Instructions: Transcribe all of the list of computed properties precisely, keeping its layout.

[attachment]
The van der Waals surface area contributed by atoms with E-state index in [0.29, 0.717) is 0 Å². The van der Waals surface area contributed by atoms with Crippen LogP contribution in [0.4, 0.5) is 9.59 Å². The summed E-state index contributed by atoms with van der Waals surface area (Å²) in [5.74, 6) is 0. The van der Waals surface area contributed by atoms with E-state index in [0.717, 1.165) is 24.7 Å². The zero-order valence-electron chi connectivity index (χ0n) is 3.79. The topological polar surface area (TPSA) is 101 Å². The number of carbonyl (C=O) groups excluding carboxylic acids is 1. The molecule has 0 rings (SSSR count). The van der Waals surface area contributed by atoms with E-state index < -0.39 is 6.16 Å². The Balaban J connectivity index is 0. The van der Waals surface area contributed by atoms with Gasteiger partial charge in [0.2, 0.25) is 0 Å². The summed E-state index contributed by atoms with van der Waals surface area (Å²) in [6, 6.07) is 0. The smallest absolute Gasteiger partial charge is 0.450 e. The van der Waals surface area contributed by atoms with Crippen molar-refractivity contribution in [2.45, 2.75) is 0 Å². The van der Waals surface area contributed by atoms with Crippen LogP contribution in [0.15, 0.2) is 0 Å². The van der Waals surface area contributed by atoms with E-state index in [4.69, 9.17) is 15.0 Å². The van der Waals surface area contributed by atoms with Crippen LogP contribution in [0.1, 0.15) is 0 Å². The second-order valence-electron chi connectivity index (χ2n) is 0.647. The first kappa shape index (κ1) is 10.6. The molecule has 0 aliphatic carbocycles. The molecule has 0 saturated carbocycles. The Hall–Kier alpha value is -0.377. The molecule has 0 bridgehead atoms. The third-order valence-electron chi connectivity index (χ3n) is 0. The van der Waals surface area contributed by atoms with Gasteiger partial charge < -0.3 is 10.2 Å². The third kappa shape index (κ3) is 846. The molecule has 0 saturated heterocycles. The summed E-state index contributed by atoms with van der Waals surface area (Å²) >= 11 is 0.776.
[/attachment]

The van der Waals surface area contributed by atoms with E-state index in [0.29, 0.717) is 0 Å². The van der Waals surface area contributed by atoms with Crippen LogP contribution in [0.4, 0.5) is 9.59 Å². The summed E-state index contributed by atoms with van der Waals surface area (Å²) in [5.74, 6) is 0. The van der Waals surface area contributed by atoms with E-state index in [0.717, 1.165) is 24.7 Å². The zero-order valence-electron chi connectivity index (χ0n) is 3.79. The topological polar surface area (TPSA) is 101 Å². The number of carbonyl (C=O) groups excluding carboxylic acids is 1. The molecule has 0 rings (SSSR count). The van der Waals surface area contributed by atoms with E-state index < -0.39 is 6.16 Å². The Balaban J connectivity index is 0. The van der Waals surface area contributed by atoms with Gasteiger partial charge in [0.2, 0.25) is 0 Å². The summed E-state index contributed by atoms with van der Waals surface area (Å²) in [6, 6.07) is 0. The smallest absolute Gasteiger partial charge is 0.450 e. The van der Waals surface area contributed by atoms with Crippen molar-refractivity contribution in [2.45, 2.75) is 0 Å². The van der Waals surface area contributed by atoms with Crippen LogP contribution in [0.15, 0.2) is 0 Å². The van der Waals surface area contributed by atoms with E-state index in [4.69, 9.17) is 15.0 Å². The van der Waals surface area contributed by atoms with Crippen LogP contribution in [0.1, 0.15) is 0 Å². The second-order valence-electron chi connectivity index (χ2n) is 0.647. The first kappa shape index (κ1) is 10.6. The molecule has 0 aliphatic carbocycles. The molecule has 0 saturated carbocycles. The Hall–Kier alpha value is -0.377. The molecule has 0 bridgehead atoms. The third-order valence-electron chi connectivity index (χ3n) is 0. The van der Waals surface area contributed by atoms with Gasteiger partial charge < -0.3 is 10.2 Å². The third kappa shape index (κ3) is 846. The molecule has 0 saturated heterocycles. The summed E-state index contributed by atoms with van der Waals surface area (Å²) >= 11 is 0.776.